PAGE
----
Learn. Link. Launch.

 

 

The Silicon Valley Education Foundation recently hosted their 5th annual #iHubPitchGames at Google. Through this home-grown version of an edtech accelerator, they have been iterating on the process of matching rising education startups with local schools to conduct ~3 month pilots, empowering teachers and students to provide direct and meaningful product feedback. In some ways this experience is a natural follow-on to more well established incubator programs, as several of the teams (Sown to Grow, Bird Brain, Peekapak and MathGames) are alumni of ImagineK12.

My favorite aspect of this event is the authentic focus on educator perspectives. School teams that applied for the fellowship were required to submit a ~60 sec video explaining how they believe technology can be used to improve a specific learning challenge they face in their classrooms. The event started off by sharing these videos to set the context for the 10 startups that then presented their products.

After watching the educator videos the entrepreneurs had 20 min to prepare a 2-minute pitch on how their products can address those learning challenges. The teams clearly knew how to present to an audience of educators, connecting their tools to the educators needs in the participating schools. After the pitch event, a subset of the companies are matched with more than 40 teachers selected from 11 districts across Santa Clara and San Mateo counties.  

While I haven’t had a chance to try out all the products, I was personally impressed with the project-based approach of Cashtivity (real world math challenges) and Cignition (neuroscience based math lessons). The flashiest software tool was clearly HSTRY (create interactive timelines), while MakersEmpire is helping schools unlock the power of their makerspaces.

The iHub program is one of the few structured opportunities for edtech startups to work directly with educators to get meaningful feedback during the early stages of product development. I’ll check back in with the teams in a couple months to see how the pilots are progressing.

The State of STEM Education in Silicon Valley

Under the warm sun shining through the San Jose City Hall Rotunda, the Silicon Valley Education Foundation convened a group of policy makers, educators, and business & community leaders to explore the “#StateOfSTEM: How to Fill Tomorrow’s Jobs.” The forum focused on advancing STEM education, to help our schools catch up to the innovation happening all around us.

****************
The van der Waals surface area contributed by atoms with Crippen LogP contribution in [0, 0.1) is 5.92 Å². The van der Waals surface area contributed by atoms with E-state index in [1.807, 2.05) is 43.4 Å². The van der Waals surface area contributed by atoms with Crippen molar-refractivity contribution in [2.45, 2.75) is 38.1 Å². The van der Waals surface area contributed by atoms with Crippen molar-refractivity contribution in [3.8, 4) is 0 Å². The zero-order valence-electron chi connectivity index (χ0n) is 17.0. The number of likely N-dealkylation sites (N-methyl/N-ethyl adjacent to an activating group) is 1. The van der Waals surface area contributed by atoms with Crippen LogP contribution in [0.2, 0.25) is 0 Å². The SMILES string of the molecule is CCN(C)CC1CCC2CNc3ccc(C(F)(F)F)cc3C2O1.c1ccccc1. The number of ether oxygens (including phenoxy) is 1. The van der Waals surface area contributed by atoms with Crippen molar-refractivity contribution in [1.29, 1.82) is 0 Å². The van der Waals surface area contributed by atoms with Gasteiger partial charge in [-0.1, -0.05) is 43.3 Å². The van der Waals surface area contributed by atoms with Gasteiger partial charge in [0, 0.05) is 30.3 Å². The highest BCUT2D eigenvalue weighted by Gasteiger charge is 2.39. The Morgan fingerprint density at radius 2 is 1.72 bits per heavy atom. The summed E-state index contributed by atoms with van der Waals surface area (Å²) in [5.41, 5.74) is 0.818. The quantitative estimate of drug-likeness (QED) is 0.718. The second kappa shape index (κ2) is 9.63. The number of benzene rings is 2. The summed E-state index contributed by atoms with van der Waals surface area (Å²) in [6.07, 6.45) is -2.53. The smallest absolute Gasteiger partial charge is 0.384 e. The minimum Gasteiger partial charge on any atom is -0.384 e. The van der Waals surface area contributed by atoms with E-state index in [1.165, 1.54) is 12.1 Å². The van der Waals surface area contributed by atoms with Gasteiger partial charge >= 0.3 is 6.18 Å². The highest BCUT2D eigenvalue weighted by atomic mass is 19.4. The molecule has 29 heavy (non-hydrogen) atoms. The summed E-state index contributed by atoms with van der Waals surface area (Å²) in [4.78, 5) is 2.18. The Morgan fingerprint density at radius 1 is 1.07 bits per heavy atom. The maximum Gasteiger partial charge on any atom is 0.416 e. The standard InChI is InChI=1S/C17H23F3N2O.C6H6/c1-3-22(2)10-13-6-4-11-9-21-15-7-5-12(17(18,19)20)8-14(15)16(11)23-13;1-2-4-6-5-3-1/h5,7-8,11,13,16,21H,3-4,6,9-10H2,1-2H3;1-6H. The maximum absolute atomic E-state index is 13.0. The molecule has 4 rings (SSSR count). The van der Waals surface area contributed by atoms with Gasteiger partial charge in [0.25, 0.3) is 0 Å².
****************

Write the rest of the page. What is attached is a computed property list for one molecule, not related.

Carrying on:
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San Jose Mayor, Sam Liccardo joined two local Superintendents and Tim Ritchie, the President of The Tech, for the first panel. The educators shared their school districts’ best practices in STEM (science, technology, engineering and math) education and successful programs at their schools. The highlight from their comments was the idea of creating “city-wide learning labs,” that integrate schools, community-based organizations, parents and connected citizens. This notion of collective impact is not new and has shown early signs of success in other parts of the country.

The second panel included John York, Chairman/Co-owner, San Francisco 49ers, who is also the key supporter behind the 49ers STEM Leadership Institute. Through launching Embark Labs I’ve had the pleasure of working directly with that amazing team and students, helping them design a robust computer science program focused on creative problem solving through authentic projects.

Personally, I’ve taken a break from attending education events such as this, which often bring together very passionate and well-meaning citizens, yet rarely give audience members a chance to hear from educators and students directly. However, I was pleased to hear the conversations go beyond just STEM topics, to include structural reform issues such as teacher compensation, instructional time, credentialing challenges and much more.

 

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Mike Kirst, President of California State Board of Education, recapped the event perfectly by saying,

“the State of STEM is in transition.”

As a passionate parent and concerned citizen, I’m sure many of you will agree with me that we wish those transitions were happening more quickly and reaching more students. However, the optimist in me is hopeful that our collective efforts are making a difference for students in our communities.

Creating Learning Innovation Hubs

Building Bridges Between Educators and Edtech

SVEF NSVF

The Silicon Valley Education Foundation (SVEF) and New Schools Venture Fund (NSVF) Seed Fund have constantly been exploring ways to deepen relationships and meaningful exchanges between educators and the edtech community. With support from the Bill & Melinda Gates Foundation, they teamed up to launch the iHub program earlier this year. (Many regions are testing different approaches with similar programs being piloted in NYC and San Mateo County.) Curious to hear how these efforts were progressing and provide insights for others trying to connect these communities, I recently caught up with Ritu Tandon and Jennifer Li who are leading the efforts for the SVEF team.